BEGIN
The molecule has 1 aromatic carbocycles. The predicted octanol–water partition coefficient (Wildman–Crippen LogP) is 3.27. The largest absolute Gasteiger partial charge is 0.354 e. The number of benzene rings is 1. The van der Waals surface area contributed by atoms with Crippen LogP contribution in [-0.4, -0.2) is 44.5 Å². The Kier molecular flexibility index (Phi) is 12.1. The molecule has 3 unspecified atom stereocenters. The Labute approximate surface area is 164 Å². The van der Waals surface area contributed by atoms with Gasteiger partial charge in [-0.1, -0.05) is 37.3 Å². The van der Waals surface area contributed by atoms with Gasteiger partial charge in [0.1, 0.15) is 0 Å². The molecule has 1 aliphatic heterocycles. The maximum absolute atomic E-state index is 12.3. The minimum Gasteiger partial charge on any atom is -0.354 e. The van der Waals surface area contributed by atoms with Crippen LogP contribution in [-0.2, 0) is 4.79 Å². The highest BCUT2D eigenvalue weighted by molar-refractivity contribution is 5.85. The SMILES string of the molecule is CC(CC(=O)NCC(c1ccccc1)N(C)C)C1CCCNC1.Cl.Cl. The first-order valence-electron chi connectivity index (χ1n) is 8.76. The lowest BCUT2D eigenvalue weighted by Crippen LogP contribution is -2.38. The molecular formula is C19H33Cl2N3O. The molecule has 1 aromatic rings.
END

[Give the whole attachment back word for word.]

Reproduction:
The molecule has 1 aromatic carbocycles. The predicted octanol–water partition coefficient (Wildman–Crippen LogP) is 3.27. The largest absolute Gasteiger partial charge is 0.354 e. The number of benzene rings is 1. The van der Waals surface area contributed by atoms with Crippen LogP contribution in [-0.4, -0.2) is 44.5 Å². The Kier molecular flexibility index (Phi) is 12.1. The molecule has 3 unspecified atom stereocenters. The Labute approximate surface area is 164 Å². The van der Waals surface area contributed by atoms with Gasteiger partial charge in [-0.1, -0.05) is 37.3 Å². The van der Waals surface area contributed by atoms with Gasteiger partial charge in [0.1, 0.15) is 0 Å². The molecule has 1 aliphatic heterocycles. The maximum absolute atomic E-state index is 12.3. The minimum Gasteiger partial charge on any atom is -0.354 e. The van der Waals surface area contributed by atoms with Crippen LogP contribution in [-0.2, 0) is 4.79 Å². The highest BCUT2D eigenvalue weighted by molar-refractivity contribution is 5.85. The SMILES string of the molecule is CC(CC(=O)NCC(c1ccccc1)N(C)C)C1CCCNC1.Cl.Cl. The first-order valence-electron chi connectivity index (χ1n) is 8.76. The lowest BCUT2D eigenvalue weighted by Crippen LogP contribution is -2.38. The molecular formula is C19H33Cl2N3O. The molecule has 1 aromatic rings.